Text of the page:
The patient's treatment program should be under the direction of a qualified psychiatrist, as defined in I.A.

  • The treatment should include an individualized treatment plan based on an assessment of the patient's's biological, psychological and social needs.
  • The plan should address the patient's's developmental needs including those for education and age-appropriate social interaction.

The child or adolescent should be encourage to participate voluntarily in the decision for admission, in the process of ongoing treatment, and in discharge planning.

Every effort should be made to keep parents as fully informed participants through the course of a child or adolescent's hospitalization.

  • Prior to admission, parents should receive an explanation of why inpatient treatment is being recommended, what benefits may be expected from it, and what, if any, appropriate alternative treatment options are available.
  • Parents should be told what their child's treatment program will include, how school progress will be maintained, and the roles of treatment team members, including the overall responsibility for treatment of the attending psychiatrist.
  • Parents should understand the expectation for their involvement in their child's treatment and in discharge and aftercare planning.
  • Before admission, parents should also be fully informed of their financial obligations for treatment and how financial issues may impact the length of their child's hospitalization.

The goals of the treatment plan and the length of time expected to achieve these goals should be discussed with the parents. They should understand that hospitalization will be one phase in the treatment process and that their active involvement in the treatment is expected to continue.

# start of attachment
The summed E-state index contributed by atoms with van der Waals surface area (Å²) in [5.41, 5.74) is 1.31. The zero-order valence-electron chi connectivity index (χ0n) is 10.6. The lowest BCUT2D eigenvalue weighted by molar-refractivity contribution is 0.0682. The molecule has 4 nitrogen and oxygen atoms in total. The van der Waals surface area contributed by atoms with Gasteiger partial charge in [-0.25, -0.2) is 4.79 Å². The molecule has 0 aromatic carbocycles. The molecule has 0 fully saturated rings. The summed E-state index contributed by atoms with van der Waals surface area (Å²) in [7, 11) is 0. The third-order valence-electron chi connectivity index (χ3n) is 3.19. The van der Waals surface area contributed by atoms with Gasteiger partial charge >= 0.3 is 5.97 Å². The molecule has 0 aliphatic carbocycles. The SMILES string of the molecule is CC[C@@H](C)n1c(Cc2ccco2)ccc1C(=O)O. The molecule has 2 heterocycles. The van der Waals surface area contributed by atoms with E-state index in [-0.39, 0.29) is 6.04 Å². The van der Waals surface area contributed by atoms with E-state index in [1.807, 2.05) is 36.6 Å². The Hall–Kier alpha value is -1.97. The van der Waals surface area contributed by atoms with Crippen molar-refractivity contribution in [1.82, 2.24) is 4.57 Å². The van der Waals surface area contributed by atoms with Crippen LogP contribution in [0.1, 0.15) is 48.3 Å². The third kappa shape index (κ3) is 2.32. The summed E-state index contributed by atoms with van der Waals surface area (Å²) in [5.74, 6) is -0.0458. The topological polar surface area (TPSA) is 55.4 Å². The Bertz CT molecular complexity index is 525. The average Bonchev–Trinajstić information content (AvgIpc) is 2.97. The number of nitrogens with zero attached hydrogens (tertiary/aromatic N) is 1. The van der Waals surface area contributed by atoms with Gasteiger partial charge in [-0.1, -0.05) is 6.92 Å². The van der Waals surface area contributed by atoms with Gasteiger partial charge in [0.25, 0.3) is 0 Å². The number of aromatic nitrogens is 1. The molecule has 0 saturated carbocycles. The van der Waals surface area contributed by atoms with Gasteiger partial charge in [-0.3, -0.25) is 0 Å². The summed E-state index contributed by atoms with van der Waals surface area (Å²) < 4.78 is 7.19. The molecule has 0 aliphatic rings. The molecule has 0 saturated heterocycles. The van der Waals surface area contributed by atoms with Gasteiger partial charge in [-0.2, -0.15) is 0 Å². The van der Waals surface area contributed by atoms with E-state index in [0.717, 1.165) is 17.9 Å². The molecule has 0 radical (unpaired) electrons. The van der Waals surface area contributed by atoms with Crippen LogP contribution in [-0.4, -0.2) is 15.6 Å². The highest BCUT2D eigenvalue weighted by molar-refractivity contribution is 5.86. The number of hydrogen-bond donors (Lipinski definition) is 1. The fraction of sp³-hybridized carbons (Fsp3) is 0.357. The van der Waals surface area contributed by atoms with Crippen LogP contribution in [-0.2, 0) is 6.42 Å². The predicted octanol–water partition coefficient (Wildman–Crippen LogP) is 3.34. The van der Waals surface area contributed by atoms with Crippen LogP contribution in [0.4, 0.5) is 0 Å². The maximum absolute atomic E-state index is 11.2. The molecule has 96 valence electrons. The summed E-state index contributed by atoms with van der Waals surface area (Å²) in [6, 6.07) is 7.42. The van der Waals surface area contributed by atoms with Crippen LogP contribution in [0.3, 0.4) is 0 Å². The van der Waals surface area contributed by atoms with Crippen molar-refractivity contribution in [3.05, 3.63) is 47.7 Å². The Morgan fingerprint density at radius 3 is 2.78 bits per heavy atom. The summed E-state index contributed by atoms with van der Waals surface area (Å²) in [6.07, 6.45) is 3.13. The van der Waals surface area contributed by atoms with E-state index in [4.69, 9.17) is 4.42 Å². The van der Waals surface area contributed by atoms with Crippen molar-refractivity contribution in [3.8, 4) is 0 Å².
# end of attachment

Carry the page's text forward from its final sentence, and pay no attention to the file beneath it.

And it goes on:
The Academy fully supports external review of admission and treatment decisions to ensure clinical appropriateness, evaluation of length of stay and quality of care, recognizing the need to help contain costs of expensive hospital resources.

  • Such review should emphasize clinical issues as its major concern and priority.
  • Review should be conducted through a peer review mechanism involving a qualified psychiatrist with experience in the inpatient hospital treatment of children and adolescents.
  • The Academy encourages its members to be actively involved in the process of peer review and quality assurance in order to make quality, comprehensive psychiatric treatment accessible to all children and adolescents in need.

The following behavior are considered inappropriate and/or unethical:

  • Participation in any program which offers to any party financial or other rewards in exchange for admissions to the program.
  • Participation in any program which does not require admission decisions be made by a qualified psychiatrists.
  • Participation in a program which uses misleading, guilt-provoking, or unduly alarming advertising to promote self-referrals and admissions.

With the application of these principles, inpatient psychiatric hospital treatment will be used only when necessary and avoided when other, more appropriate alternative treatments are available. Those who plan, provide, and finance psychiatric treatment for children and adolescents will need to make consistent and concerted efforts to ensure the availability of such alternative services.